To truly democratise development, We Can Make only work with modern methods of construction that can be localised – no big cranes or endless sheets of scandi glass here, just small wooden cassettes that can be assembled onsite or delivered via transit van or e-cargo bike. This localisation drills down to the micro elements of the houses We Can Make builds: from cladding, to windows and doors, everything is easy to build and customisable so that local residents can adapt and maintain them. Building a community asset – rather than a sealed product – does away with the development industry’s tendency to build unsustainable homes that are simply demolished at the end of their life-cycle. “Our strategy is to enhance, modify and adapt existing infrastructure, densifying existing neighbourhoods instead of demolishing and building new ones”, Melissa says.
It comes as no surprise, then, that We Can Make’s properties are also highly sustainable. Low-carbon embodied and operational, their first two homes perform 50% better in terms of carbon emissions than conventional brick homes, with running costs at least 20% better than standard. Indeed, their prototype home – The TAM unit – is 36 square meters and was built to the same standards as a regular home in twelve weeks from timber and compressed straw and chopped straw, employing residents as part of the construction team.
By localising production and placing governance into the hands of local communities, We Can Make are showing the value of stakeholder-run approaches to housing that not only deliver affordable homes but also boost social cohesion and the local economy. As We Can Make emphasise, “putting citizens at the heart of investing in new housing by crowd-sourcing the capital – land, labour, and money – means that instead of development profit being removed, it can be returned to the system as more affordable housing and a community dividend that can be spent on shared community priorities – from improving green spaces, to funding local facilities, and supporting youth workers.”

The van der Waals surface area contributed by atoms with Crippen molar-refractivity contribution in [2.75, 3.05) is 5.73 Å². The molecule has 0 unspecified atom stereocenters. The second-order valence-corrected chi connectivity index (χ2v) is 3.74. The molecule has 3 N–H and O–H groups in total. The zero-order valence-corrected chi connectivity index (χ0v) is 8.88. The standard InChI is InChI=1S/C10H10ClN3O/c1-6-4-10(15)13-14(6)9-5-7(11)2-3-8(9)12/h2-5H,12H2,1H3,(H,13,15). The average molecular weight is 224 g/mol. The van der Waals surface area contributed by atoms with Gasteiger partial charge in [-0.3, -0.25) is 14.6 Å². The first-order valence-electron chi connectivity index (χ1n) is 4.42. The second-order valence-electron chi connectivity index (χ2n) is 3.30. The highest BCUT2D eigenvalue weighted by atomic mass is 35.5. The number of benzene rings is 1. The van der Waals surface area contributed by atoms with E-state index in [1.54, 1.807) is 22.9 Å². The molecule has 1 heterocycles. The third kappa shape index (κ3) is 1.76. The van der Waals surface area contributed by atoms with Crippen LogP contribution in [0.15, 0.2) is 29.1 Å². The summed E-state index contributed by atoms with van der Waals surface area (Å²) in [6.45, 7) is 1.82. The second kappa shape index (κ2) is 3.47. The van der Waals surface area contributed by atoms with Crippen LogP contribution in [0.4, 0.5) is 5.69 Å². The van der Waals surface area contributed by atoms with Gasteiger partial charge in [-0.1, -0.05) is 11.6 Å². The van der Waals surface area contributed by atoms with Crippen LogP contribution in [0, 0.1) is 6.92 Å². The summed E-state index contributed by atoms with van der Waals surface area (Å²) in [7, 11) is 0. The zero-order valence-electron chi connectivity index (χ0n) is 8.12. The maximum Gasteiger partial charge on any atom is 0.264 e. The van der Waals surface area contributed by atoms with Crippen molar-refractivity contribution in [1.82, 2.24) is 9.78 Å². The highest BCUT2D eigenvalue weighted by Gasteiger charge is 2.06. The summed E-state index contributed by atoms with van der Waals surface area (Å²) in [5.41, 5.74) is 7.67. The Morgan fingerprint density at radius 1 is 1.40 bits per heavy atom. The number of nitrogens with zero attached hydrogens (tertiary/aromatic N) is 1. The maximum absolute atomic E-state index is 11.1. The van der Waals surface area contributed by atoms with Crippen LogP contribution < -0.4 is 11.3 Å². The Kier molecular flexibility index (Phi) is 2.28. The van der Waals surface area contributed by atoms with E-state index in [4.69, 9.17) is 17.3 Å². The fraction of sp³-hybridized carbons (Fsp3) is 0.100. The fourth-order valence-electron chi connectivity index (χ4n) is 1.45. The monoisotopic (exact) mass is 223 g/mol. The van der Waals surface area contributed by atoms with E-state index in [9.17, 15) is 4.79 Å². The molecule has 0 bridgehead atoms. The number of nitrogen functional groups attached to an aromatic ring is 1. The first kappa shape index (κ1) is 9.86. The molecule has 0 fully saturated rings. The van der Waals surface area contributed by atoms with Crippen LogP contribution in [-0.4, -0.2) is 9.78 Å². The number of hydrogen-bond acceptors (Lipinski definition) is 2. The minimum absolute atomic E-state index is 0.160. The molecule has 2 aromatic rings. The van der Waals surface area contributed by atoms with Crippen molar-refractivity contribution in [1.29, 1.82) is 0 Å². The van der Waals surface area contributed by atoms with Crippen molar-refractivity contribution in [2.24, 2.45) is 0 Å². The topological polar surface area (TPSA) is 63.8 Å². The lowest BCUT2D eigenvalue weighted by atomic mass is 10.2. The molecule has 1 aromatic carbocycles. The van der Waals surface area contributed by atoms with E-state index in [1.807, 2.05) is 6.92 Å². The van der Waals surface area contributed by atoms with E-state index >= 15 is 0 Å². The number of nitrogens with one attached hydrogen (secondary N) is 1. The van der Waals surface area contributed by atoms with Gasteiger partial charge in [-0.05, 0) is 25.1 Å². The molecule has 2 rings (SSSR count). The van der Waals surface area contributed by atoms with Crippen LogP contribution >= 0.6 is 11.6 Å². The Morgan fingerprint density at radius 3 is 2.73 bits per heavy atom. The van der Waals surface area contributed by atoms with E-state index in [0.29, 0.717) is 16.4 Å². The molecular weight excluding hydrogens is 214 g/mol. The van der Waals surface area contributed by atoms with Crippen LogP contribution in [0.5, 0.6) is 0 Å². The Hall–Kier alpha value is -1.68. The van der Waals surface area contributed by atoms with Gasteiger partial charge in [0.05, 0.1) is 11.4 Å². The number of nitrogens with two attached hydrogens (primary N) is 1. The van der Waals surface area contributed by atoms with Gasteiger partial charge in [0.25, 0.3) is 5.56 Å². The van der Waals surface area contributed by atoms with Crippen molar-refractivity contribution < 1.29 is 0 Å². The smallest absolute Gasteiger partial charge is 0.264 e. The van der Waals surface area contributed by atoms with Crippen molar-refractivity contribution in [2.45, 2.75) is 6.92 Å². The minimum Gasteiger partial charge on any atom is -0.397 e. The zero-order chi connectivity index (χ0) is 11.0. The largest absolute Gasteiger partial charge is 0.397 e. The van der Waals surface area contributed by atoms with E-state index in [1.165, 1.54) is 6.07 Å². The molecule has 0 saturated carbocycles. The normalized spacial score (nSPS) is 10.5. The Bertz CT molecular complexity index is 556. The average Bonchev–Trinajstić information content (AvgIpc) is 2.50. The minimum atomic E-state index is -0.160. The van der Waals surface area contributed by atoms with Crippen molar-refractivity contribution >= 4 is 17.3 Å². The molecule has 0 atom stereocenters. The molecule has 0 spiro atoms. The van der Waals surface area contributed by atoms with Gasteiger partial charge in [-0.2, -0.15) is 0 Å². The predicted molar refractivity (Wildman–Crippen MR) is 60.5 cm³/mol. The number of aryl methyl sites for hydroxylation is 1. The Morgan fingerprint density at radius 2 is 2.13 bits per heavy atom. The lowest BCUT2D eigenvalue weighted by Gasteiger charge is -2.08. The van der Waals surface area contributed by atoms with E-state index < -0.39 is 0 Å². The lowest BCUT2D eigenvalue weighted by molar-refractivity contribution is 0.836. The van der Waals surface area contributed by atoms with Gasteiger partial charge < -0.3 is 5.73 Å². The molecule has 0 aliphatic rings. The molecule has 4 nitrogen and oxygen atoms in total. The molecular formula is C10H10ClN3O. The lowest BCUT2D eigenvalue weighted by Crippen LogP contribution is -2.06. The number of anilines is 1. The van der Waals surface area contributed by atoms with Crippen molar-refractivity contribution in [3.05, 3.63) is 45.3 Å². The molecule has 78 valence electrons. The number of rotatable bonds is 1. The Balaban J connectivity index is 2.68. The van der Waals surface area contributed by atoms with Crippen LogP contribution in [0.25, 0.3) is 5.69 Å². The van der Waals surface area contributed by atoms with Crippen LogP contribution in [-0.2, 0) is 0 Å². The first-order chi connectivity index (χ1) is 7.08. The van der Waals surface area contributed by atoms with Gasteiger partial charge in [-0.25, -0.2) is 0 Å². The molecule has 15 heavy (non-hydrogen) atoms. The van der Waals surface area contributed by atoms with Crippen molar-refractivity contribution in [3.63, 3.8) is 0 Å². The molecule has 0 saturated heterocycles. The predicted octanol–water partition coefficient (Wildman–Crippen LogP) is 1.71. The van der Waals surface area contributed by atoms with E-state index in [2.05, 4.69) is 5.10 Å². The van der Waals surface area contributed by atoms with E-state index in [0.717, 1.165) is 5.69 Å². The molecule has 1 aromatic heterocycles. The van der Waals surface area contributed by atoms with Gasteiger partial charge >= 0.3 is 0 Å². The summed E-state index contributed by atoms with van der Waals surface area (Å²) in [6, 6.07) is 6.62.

In low-density Knowle West alone, We Can Make have identified nearly 2000 micro-sites large enough to build a 1-2 bedroom home. Melissa says that even if 10% of these sites were developed, this would represent a significant new supply of land in the hands of citizens.
The initiative secured funding from Power to Change and the Nationwide Foundation to develop the approach for Knowle West as a pilot neighbourhood in 2018/19 and have built their first two homes in 2020-21. They now have a rolling development programme of 10-20 houses a year, with the next 12 homes to be built in 2021. They also have plans to scale up their neighbourhood housing factory as a bespoke space for making the homes.
But although the initiative’s leaders aim to replicate the We Can Make approach in other neighbourhoods, they are resistant to centralised scaling or cookie-cutter roll-outs. Melissa explains: “people say “you could scale this, this could be massive” but to me, the next big thing is going to be lots of small things. Community-led housing is a growing movement and its richness is in its diversity – its scale will be in its diversity too.”
Atlas Action: We Can Make would like to test how their model could work in different places, so if you’ve got an idea, a site or a community you’re working with, why not try adapting and adopting their community-led approach to development in your local area?
🎟️ AtlasEvent: Melissa Mean will be at Fixing the Future Festival.
Eco-feminist, salsa amateur and balcony-gardener. Policy geek and freelance writer for all things urban and future-focused. Often found talking to my plants and gathering seeds.